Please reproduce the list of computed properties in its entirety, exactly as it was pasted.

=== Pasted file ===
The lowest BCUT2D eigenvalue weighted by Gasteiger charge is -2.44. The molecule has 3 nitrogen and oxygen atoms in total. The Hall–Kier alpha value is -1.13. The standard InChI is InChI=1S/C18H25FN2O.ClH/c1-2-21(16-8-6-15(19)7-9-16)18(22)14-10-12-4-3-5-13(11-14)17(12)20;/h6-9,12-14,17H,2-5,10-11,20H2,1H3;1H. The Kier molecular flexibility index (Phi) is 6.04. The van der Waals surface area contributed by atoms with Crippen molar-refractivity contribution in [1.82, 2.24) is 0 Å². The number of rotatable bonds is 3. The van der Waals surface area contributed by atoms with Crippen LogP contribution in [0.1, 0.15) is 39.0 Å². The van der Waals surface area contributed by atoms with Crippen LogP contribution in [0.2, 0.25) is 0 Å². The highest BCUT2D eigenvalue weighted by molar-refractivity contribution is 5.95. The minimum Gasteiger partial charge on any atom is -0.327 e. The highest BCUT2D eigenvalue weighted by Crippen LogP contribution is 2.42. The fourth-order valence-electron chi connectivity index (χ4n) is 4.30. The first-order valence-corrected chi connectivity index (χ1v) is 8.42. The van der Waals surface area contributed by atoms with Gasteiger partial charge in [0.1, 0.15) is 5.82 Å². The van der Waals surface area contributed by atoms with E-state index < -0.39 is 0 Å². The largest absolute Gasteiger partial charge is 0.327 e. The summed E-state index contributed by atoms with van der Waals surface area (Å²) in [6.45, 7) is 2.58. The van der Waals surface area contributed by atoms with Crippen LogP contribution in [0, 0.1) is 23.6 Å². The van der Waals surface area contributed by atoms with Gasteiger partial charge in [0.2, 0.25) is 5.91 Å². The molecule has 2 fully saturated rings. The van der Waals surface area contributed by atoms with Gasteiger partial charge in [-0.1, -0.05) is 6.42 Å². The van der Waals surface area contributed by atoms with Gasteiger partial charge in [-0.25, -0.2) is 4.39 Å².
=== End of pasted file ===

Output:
The lowest BCUT2D eigenvalue weighted by Gasteiger charge is -2.44. The molecule has 3 nitrogen and oxygen atoms in total. The Hall–Kier alpha value is -1.13. The standard InChI is InChI=1S/C18H25FN2O.ClH/c1-2-21(16-8-6-15(19)7-9-16)18(22)14-10-12-4-3-5-13(11-14)17(12)20;/h6-9,12-14,17H,2-5,10-11,20H2,1H3;1H. The Kier molecular flexibility index (Phi) is 6.04. The van der Waals surface area contributed by atoms with Crippen molar-refractivity contribution in [1.82, 2.24) is 0 Å². The number of rotatable bonds is 3. The van der Waals surface area contributed by atoms with Crippen LogP contribution in [0.1, 0.15) is 39.0 Å². The van der Waals surface area contributed by atoms with Crippen LogP contribution in [0.2, 0.25) is 0 Å². The highest BCUT2D eigenvalue weighted by molar-refractivity contribution is 5.95. The minimum Gasteiger partial charge on any atom is -0.327 e. The highest BCUT2D eigenvalue weighted by Crippen LogP contribution is 2.42. The fourth-order valence-electron chi connectivity index (χ4n) is 4.30. The first-order valence-corrected chi connectivity index (χ1v) is 8.42. The van der Waals surface area contributed by atoms with Gasteiger partial charge in [0.1, 0.15) is 5.82 Å². The van der Waals surface area contributed by atoms with E-state index < -0.39 is 0 Å². The largest absolute Gasteiger partial charge is 0.327 e. The summed E-state index contributed by atoms with van der Waals surface area (Å²) in [6.45, 7) is 2.58. The van der Waals surface area contributed by atoms with Crippen LogP contribution in [0, 0.1) is 23.6 Å². The van der Waals surface area contributed by atoms with Gasteiger partial charge in [0.2, 0.25) is 5.91 Å². The molecule has 2 fully saturated rings. The van der Waals surface area contributed by atoms with Gasteiger partial charge in [-0.1, -0.05) is 6.42 Å². The van der Waals surface area contributed by atoms with Gasteiger partial charge in [-0.25, -0.2) is 4.39 Å².